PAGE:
The difference between Monster Hunter Rise and Stories 2: Wings of Ruin is one of combat vs colour
It’s a very good year for Switch owning Monster Hunter fans, with not one but two massive new games out on Nintendo‘s console.
Both Monster Hunter Rise and Monster Hunter Stories 2: Wings of Ruin feature plenty of monster slaughtering and monster skin wearing as you work your way up the food chain defeating bigger and bigger beasts.
But if you own a Switch and you’re unsure about the series, which of those two games should you buy? We’ve got you covered.
The main way these two games differ is in combat. Monster Hunter Rise follows the previous games in the series with real time action. A variety of oversized weapons are available, from swords, lances and bows, to the imaginative hunting horns and insect glaives, each requiring their own strategy and combos to get to grips with.
Battles can be long as you chip away at health, using your wirebug abilities to flip around monsters. You’re assisted by your cat and dog companions too as you slaughter your intended prey. Though it can be complicated, few games offer combat as challenging yet satisfying as Monster Hunter Rise.
The Stories series, however, is an RPG spin-off with turn-based battles. That means sparring with enemies through menu options with plenty of strategy between weapon and attack types. You’re joined by monsties too: rideable monsters you collect and train up on your journey.
You’ll still be collecting monster parts and upgrading your equipment in Stories, but battles are a test of your strategy more than your reflexes.
The Monster Hunter games aren’t exactly known for their stories. “A terrible monster is ravaging the land” is about the extent of it. Rise is no different, its story merely an excuse to…well…hunt monsters. It certainly stands out for its Asian setting, however.
Stories is far more story driven, as the name implies. Here the focus is on befriending monsters more than hunting them as you journey across a tropical land to uncover the mystery behind a Rathalos disappearance and rage-inducing light pits that turn monsters hysterical.
It does rely on typical RPG tropes with its structure and characterisation, but the emphasis on plot adds further drive to Stories beyond the core gameplay of monster killing (and fashion).
The anime influence
The main series is certainly inspired by anime with its oversized weapons and flashy combat. But Stories takes this further with its colourful cartoon aesthetic in comparison to the more realistic (though still very beautiful) Rise. There are shades of Breath of the Wild with its vibrant open world, even if the Switch console does struggle a bit. Stories is a pretty game.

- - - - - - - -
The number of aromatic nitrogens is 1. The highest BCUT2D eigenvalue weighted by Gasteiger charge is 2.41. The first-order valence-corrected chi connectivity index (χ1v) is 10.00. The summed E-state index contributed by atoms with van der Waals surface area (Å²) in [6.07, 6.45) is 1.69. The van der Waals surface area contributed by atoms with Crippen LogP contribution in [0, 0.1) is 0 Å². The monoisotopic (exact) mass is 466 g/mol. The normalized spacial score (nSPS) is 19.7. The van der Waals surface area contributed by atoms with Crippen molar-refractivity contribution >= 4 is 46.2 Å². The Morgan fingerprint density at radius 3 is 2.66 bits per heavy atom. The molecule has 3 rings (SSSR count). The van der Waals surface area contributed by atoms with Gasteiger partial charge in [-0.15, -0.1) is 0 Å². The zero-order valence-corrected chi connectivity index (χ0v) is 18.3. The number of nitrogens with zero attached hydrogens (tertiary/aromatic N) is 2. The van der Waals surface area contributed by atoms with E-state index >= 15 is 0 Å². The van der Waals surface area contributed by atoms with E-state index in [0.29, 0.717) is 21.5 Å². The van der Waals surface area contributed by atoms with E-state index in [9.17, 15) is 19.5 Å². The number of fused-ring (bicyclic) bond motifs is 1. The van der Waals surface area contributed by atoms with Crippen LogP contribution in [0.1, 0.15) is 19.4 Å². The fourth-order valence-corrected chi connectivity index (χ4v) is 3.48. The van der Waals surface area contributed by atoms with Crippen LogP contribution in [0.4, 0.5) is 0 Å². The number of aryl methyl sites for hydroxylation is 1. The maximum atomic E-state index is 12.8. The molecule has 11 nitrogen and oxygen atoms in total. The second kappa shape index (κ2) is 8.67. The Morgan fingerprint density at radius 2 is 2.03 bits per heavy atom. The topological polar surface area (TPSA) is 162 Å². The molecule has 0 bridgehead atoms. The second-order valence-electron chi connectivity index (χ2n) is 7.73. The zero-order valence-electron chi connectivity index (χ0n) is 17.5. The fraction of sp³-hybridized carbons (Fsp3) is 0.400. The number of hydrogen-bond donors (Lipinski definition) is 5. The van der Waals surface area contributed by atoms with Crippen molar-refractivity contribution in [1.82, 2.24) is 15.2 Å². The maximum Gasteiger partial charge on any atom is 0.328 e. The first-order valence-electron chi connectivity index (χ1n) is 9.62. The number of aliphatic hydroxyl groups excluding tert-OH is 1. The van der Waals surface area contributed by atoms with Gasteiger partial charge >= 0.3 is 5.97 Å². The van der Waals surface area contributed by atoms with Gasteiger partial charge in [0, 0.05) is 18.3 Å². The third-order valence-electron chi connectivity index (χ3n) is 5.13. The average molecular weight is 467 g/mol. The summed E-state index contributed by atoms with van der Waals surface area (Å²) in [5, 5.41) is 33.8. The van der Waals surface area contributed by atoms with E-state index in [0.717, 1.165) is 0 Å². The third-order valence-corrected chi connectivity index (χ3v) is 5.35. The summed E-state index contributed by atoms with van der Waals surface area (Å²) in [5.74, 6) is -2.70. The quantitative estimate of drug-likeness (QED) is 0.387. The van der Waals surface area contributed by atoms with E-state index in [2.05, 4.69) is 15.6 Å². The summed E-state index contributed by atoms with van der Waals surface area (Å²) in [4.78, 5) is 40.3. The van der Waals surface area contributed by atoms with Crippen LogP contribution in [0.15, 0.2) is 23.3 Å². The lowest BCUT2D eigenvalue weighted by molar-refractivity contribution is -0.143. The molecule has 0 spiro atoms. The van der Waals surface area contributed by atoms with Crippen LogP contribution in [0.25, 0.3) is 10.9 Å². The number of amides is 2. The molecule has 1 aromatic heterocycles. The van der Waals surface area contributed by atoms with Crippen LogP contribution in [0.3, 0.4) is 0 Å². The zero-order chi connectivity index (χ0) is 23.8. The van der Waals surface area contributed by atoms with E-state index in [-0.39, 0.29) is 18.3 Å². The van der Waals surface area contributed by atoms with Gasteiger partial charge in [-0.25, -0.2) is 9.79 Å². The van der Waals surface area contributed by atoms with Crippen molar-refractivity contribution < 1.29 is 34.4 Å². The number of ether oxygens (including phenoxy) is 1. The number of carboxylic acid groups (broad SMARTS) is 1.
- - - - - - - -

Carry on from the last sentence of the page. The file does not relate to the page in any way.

More than that, though, is the storytelling that has a very Saturday morning anime vibe. Lighthearted, full of goofy, slapstick comedy – not to mention a talking cat – and brimming with personality, Stories is very much an anime spin on the series.
Playing with friends
Do you have friends to play with? A huge part of the appeal of Rise, as with the rest of the main series, is teaming up with friends to take on colossal beasts together. Beyond the single player missions, there are a whole host of multiplayer only quests where you can hunt along with three others and combine forces to defeat enemies.
The Switch may not have robust voice chat options, but being able to play Rise along with friends both in docked or handheld mode in local or online multiplayer is a delight.
Stories, by comparison, is a predominantly solo affair. There are various multiplayer options, though, such as Dungeon Exploration quests where you play together with friends against enemies, or Challenge Quests where you compete to complete challenges. There’s also a Versus mode to take on other players. However, these are all small additions to the main story campaign.
Cats or dogs?
Yes it’s an age old question, but cats and dogs feature heavily in the Monster Hunter games. Rise was the first game to introduce dogs (or palamutes as they’re known) which not only join you in combat but can be ridden around the world alongside your cat companions (palicoes). Both can be decked out with various armours and weapons, as adorable as they are deadly.
And that’s before you consider the adorable cats who create bunny dango treats to eat before each hunt…
Palamutes are on their way to Stories as downloadable content, but the game is a cat lover’s dream. Felynes are everywhere, from stablehands to save points and of course Navirou your adorable (or annoying, depending on your view) companion who assists throughout your journey. If you’re into toe beans, Stories is definitely for you.
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